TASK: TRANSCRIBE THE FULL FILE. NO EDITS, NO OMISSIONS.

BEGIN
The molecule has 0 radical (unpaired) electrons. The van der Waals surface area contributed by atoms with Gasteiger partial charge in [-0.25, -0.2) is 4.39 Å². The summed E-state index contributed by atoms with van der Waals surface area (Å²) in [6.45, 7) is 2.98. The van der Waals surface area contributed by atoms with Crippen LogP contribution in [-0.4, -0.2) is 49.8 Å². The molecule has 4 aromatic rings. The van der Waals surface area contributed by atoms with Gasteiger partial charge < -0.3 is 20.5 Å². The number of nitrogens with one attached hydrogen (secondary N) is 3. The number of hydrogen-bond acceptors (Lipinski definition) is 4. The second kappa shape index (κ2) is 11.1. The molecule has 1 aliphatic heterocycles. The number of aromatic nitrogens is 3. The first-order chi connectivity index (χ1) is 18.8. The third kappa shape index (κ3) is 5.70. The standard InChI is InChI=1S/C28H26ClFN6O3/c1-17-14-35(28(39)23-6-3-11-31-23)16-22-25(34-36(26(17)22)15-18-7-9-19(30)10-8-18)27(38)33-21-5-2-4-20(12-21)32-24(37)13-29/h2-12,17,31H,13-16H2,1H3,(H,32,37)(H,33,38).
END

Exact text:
The molecule has 0 radical (unpaired) electrons. The van der Waals surface area contributed by atoms with Gasteiger partial charge in [-0.25, -0.2) is 4.39 Å². The summed E-state index contributed by atoms with van der Waals surface area (Å²) in [6.45, 7) is 2.98. The van der Waals surface area contributed by atoms with Crippen LogP contribution in [-0.4, -0.2) is 49.8 Å². The molecule has 4 aromatic rings. The van der Waals surface area contributed by atoms with Gasteiger partial charge < -0.3 is 20.5 Å². The number of nitrogens with one attached hydrogen (secondary N) is 3. The number of hydrogen-bond acceptors (Lipinski definition) is 4. The second kappa shape index (κ2) is 11.1. The molecule has 1 aliphatic heterocycles. The number of aromatic nitrogens is 3. The first-order chi connectivity index (χ1) is 18.8. The third kappa shape index (κ3) is 5.70. The standard InChI is InChI=1S/C28H26ClFN6O3/c1-17-14-35(28(39)23-6-3-11-31-23)16-22-25(34-36(26(17)22)15-18-7-9-19(30)10-8-18)27(38)33-21-5-2-4-20(12-21)32-24(37)13-29/h2-12,17,31H,13-16H2,1H3,(H,32,37)(H,33,38).